Eastbourne has been named as one of the 10 most unhealthy town centres in the UK– the only town or city in the south to make the list.
Based on a recent study by The Royal Society for Public Health (RSPH), Eastbourne has the tenth most unhealthy high street in the country.
The league table, which ranks 70 of the UK’s major towns and cities in order of how healthy they are, is based on the proportion of businesses found in their main retail area that either support or harm the public’s health.
The league table forms part of RSPH’s Health on the High Street campaign that aims to make high streets healthier by encouraging businesses to promote health while also giving further powers to local authorities in the areas of planning and licensing.
Based on public and expert opinion, the society has identified bookmakers, payday loan shops, fast food outlets and tanning salons as having the most negative impact on health, and pharmacies, leisure centres, and health services as having the most positive impact.
Businesses were scored by more than 2,000 members of the public and experts, on the extent to which they encourage healthy choices; promote social interaction; provide access to health advice; and promote positive mental wellbeing. Based on the scoring and the prevalence of these different businesses in each town or city, they were ranked.
Our research does find higher concentrations of unhealthy businesses exist in places which already experience high levels of deprivation
Places with the unhealthiest retail areas were, in order: Preston, Middlesbrough, Coventry, Blackpool, Northampton, Wolverhampton, Grimsby, Huddersfield, Stoke on Trent and Eastbourne.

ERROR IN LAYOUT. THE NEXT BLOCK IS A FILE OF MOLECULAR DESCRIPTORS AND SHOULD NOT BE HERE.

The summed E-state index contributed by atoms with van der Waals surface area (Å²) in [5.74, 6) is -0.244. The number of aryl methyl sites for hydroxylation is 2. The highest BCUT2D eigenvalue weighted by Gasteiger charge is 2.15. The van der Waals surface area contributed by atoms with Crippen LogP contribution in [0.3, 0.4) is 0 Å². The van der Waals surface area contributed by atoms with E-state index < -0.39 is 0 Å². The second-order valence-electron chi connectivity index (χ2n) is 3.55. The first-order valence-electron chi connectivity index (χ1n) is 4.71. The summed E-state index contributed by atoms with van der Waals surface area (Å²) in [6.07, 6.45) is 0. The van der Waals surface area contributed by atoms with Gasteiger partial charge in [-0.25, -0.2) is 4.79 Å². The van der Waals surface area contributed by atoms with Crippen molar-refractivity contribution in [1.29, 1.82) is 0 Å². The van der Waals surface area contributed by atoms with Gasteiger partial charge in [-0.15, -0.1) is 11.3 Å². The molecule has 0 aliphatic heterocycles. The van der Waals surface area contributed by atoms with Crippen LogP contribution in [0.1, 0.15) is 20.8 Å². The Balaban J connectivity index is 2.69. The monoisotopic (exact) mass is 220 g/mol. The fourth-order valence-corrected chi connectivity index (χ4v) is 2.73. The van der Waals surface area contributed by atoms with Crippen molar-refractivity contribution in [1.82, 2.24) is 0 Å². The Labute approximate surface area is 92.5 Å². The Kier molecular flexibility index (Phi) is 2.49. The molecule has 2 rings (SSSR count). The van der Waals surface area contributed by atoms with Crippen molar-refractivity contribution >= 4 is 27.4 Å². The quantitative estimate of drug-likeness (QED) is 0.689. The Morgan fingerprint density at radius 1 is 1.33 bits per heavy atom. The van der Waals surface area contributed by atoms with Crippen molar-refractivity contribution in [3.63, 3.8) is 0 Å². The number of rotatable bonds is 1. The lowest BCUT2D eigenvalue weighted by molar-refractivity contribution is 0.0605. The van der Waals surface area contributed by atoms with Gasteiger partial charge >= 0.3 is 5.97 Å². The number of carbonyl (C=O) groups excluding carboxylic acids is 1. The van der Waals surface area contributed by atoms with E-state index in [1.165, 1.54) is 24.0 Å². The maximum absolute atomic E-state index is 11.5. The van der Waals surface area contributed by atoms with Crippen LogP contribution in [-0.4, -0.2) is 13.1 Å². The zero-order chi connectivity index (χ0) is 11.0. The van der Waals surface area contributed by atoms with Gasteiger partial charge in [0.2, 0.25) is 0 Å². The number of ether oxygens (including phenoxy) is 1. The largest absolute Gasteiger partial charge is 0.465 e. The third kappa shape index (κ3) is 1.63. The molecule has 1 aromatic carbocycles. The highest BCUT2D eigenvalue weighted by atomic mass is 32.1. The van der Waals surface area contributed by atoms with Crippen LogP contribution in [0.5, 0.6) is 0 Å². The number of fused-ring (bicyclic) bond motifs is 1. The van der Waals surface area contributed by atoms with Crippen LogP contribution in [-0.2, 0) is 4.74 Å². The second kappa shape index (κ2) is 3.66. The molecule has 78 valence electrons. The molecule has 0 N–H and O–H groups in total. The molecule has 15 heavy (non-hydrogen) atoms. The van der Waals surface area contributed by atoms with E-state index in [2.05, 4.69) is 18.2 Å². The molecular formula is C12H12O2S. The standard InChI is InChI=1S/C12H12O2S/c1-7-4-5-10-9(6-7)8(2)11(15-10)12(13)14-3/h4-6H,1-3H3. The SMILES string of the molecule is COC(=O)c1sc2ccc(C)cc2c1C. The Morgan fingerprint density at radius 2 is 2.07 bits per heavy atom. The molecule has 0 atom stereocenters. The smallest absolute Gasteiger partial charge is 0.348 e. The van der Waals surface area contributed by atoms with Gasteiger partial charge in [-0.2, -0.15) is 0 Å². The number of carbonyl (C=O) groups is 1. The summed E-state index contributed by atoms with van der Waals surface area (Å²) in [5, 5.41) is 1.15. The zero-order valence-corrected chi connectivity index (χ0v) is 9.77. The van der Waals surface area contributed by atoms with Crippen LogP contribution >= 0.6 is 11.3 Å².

Of those ten, Eastbourne is the only town or city that doesn’t have a ‘worst’ or ‘worse than national average’ premature mortality rate.
Places with the healthiest retail areas include Shrewsbury, Salisbury, Cambridge, Bristol and York.
Christina Ewbank, chief executive of the Eastbourne Chamber of Commerce, has defended the town.
She said, “The shopping offer in Eastbourne is spread out over a wide area of independent retailers and national chains which include gyms, health food shops, pharmacies, art galleries, book shops and libraries, homeopathists and natural health specialists.
“To look at one small geographical area is misleading, particularly when you consider the many hundreds of people who exercise on Eastbourne seafront, on the Western Lawns and up on the South Downs on a daily basis.
“Add these walkers to the many wind surfers, kite surfers, hang-gliders, sailors, cyclists and roller skaters who enjoy the seaside and surrounding hills and Eastbourne is clearly one of the healthiest places to live and work in the UK.”
Shirley Cramer CBE, chief executive of the Royal Society for Public Health, said, “While our ranking of towns and cities is by no means a reflection on whether these areas are generally healthy or unhealthy, our research does find higher concentrations of unhealthy businesses exist in places which already experience high levels of deprivation and premature mortality.
“We recognise that businesses investing in High Streets are important for local economies; but this shouldn’t be at any price.
“The Five Year Forward View calls for us to move “further and faster” to improve the public’s health.
“This could be achieved by granting Local Authorities enhanced powers to create a rich mix of health promoting businesses on our high streets and encouraging businesses to promote healthy choices.”
The Health of the High Street campaign is now calling on the next Government to introduce a range of measures to make high streets more health promoting, including giving local authorities greater planning powers to prevent the proliferation of betting shops, payday lenders and fast food outlets, ensuring a public health criteria is a condition of licensing for all types of business and enforcing a limit of five per cent for each type of business on a high street in order to avoid oversaturation and provide affordable choice.
For more information, visit www.rsph.org.uk.